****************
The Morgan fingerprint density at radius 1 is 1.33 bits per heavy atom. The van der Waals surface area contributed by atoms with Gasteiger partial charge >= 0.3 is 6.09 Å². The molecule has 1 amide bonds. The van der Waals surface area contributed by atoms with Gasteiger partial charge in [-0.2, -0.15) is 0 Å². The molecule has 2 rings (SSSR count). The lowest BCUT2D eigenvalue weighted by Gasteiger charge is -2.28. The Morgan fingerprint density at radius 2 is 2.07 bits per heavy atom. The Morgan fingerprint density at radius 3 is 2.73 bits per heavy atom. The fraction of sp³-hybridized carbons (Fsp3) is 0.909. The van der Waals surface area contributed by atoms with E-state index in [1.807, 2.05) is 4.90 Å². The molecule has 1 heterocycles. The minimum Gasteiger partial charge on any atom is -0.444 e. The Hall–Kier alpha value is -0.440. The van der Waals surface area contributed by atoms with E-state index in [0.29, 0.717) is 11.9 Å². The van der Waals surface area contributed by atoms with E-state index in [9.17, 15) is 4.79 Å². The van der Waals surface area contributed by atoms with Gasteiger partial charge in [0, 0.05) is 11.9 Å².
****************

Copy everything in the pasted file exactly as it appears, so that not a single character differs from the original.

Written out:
The Morgan fingerprint density at radius 1 is 1.33 bits per heavy atom. The van der Waals surface area contributed by atoms with Gasteiger partial charge >= 0.3 is 6.09 Å². The molecule has 1 amide bonds. The van der Waals surface area contributed by atoms with Gasteiger partial charge in [-0.2, -0.15) is 0 Å². The molecule has 2 rings (SSSR count). The lowest BCUT2D eigenvalue weighted by Gasteiger charge is -2.28. The Morgan fingerprint density at radius 2 is 2.07 bits per heavy atom. The Morgan fingerprint density at radius 3 is 2.73 bits per heavy atom. The fraction of sp³-hybridized carbons (Fsp3) is 0.909. The van der Waals surface area contributed by atoms with E-state index in [1.807, 2.05) is 4.90 Å². The molecule has 1 heterocycles. The minimum Gasteiger partial charge on any atom is -0.444 e. The Hall–Kier alpha value is -0.440. The van der Waals surface area contributed by atoms with E-state index in [0.29, 0.717) is 11.9 Å². The van der Waals surface area contributed by atoms with E-state index in [9.17, 15) is 4.79 Å². The van der Waals surface area contributed by atoms with Gasteiger partial charge in [0, 0.05) is 11.9 Å².